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Where Cash Is Always King

A historic rise in mortgage interest rates has translated into a higher percentage of all-cash deals around the world.

The rising rates, according to Stephen Moroukian, product and proposition director at Barclays Private Bank, “have without a doubt driven up cash percentages, and that is a familiar theme across all luxury markets,” he says, especially those with U.S. dollar and British pound sterling markets.

Noting that cash buyers have always been, and will always remain, prevalent in areas such as Singapore, Hong Kong, the United Arab Emirates, South Africa, and parts of West Africa, Moroukian says that mortgage-less deals have expanded to include “mature markets such as the United Kingdom and the U.S., particularly in Miami, Florida and New York City, New York.”

According to the National Association of Realtors’ 2023 International Transactions in U.S. Residential Real Estate report, which polled agents in April and May 2023, the share of foreign buyers who made all-cash purchases in the U.S. from April 2022 to March 2023 was 42%, compared with 26% among all buyers of existing homes.

All-cash deals, of course, are mutually advantageous to all parties in the transaction—they reassure sellers that the deal will be smooth and swift without a bank’s interference, and they allow purchasers to keep a lower and more private profile.

“Given the global nature of luxury residential-property buyers and their unique financial situations, various other considerations around wealth planning, global currency-exchange rates, and global taxation must be fully considered,” Moroukian says. 

It’s not so much the location of the property that fuels all-cash deals, he notes, but a combination of factors—“mortgage market maturity and availability of credit to complex individuals at an established level, where the properties themselves have a good degree of liquidity in their marketplace and where the cost of arranging finance has ancillary benefits and is not unreasonably costly to put into place.”

Below, some key markets where cash is king.

New York City

During the third quarter of 2023, 57% of the over–US$5 million market were cash deals, says Lisa Larson, associate broker, Sotheby’s International Realty - East Side Manhattan Brokerage. The majority of over-US$10 million were cash, too, she says.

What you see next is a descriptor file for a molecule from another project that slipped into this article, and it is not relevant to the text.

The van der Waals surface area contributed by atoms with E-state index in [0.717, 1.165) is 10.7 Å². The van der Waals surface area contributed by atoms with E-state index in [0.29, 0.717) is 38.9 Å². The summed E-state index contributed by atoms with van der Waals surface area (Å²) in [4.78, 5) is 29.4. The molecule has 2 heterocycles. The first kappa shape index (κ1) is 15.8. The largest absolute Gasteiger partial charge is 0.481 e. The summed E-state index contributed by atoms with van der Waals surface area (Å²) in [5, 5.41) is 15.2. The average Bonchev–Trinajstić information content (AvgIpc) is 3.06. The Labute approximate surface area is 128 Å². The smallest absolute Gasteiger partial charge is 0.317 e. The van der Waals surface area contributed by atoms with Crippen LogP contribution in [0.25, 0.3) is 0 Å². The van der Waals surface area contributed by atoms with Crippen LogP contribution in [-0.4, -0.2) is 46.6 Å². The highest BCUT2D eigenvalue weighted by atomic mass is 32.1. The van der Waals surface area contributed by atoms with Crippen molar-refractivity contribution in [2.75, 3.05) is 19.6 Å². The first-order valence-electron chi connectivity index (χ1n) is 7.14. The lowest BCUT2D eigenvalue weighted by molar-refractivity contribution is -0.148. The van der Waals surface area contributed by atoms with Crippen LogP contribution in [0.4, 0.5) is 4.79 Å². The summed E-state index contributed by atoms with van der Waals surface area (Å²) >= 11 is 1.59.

In new developments, “cash is the only option to secure the deal,” she says, adding that buyers of condos that are under construction have a longer time period to produce the money.

Larson’s recent all-cash buyers include a parent searching for a studio for her daughter, an art collector looking at new developments in Chelsea, and a trust-fund purchaser who bid on a Greenwich Village apartment with the intent to get a mortgage once rates decline.

“With interest rates rising and the stock market and economy in flux, New York City real estate is an attractive place to invest for luxury buyers who are very liquid and sitting on excess cash,” Larson says, adding that cash transactions shorten the closing time by about 30 days.

She expects the number of all-cash deals to return “to pre-pandemic levels of roughly 50% across all price points—it’s 30% nationally—when economic conditions improve and interest rates fall.”

Dubai, United Arab Emirates

All-cash deals in Dubai have been the rule rather than the exception.

“It’s common for ultra-high-net-worth individuals who choose to buy here to purchase in all cash,” says Honey Deylami, executive partner, Dubai Sotheby’s International Realty. “It’s very rare that ultra-high-net-worth individuals look for a mortgage for their primary or vacation homes.”

She notes that off-plan projects, those still under construction that allow payment plans, are major incentives for all-cash sales.

Since 2021, she adds, there has been a “remarkable increase” in all-cash transactions, “underscoring the growing appeal of Dubai as a premier destination for the wealthier strata of society.” 

She expects all-cash deals to continue to increase, adding that such transactions also are rising in midmarket purchases.

Cape Town, South Africa

Some 70% of luxury real estate purchases are all-cash deals in Cape Town, South Africa, a longtime trend that shows no signs of diminishing, according to Claude McKirby, owner and director, Lew Geffen Sotheby’s International Realty.